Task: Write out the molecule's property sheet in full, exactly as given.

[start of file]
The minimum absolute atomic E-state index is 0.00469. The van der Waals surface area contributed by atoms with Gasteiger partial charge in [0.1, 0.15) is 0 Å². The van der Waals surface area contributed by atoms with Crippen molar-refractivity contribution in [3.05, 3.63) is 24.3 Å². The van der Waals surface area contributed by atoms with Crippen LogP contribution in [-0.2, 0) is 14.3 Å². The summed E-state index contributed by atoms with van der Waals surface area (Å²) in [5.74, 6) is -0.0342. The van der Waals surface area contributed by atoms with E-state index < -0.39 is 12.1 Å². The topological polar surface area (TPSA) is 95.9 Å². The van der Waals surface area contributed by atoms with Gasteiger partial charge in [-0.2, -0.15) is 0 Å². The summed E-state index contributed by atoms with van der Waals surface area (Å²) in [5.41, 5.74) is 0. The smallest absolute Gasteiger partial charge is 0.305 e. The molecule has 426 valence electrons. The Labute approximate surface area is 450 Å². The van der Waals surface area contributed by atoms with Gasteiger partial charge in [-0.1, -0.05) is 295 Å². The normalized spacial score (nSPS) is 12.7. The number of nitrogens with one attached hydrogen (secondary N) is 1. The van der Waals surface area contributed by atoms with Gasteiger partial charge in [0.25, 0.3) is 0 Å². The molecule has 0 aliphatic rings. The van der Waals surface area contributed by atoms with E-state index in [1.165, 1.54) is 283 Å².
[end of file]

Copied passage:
The minimum absolute atomic E-state index is 0.00469. The van der Waals surface area contributed by atoms with Gasteiger partial charge in [0.1, 0.15) is 0 Å². The van der Waals surface area contributed by atoms with Crippen molar-refractivity contribution in [3.05, 3.63) is 24.3 Å². The van der Waals surface area contributed by atoms with Crippen LogP contribution in [-0.2, 0) is 14.3 Å². The summed E-state index contributed by atoms with van der Waals surface area (Å²) in [5.74, 6) is -0.0342. The van der Waals surface area contributed by atoms with E-state index < -0.39 is 12.1 Å². The topological polar surface area (TPSA) is 95.9 Å². The van der Waals surface area contributed by atoms with Gasteiger partial charge in [-0.2, -0.15) is 0 Å². The summed E-state index contributed by atoms with van der Waals surface area (Å²) in [5.41, 5.74) is 0. The smallest absolute Gasteiger partial charge is 0.305 e. The molecule has 426 valence electrons. The Labute approximate surface area is 450 Å². The van der Waals surface area contributed by atoms with Gasteiger partial charge in [-0.1, -0.05) is 295 Å². The normalized spacial score (nSPS) is 12.7. The number of nitrogens with one attached hydrogen (secondary N) is 1. The van der Waals surface area contributed by atoms with Gasteiger partial charge in [0.25, 0.3) is 0 Å². The molecule has 0 aliphatic rings. The van der Waals surface area contributed by atoms with E-state index in [1.165, 1.54) is 283 Å².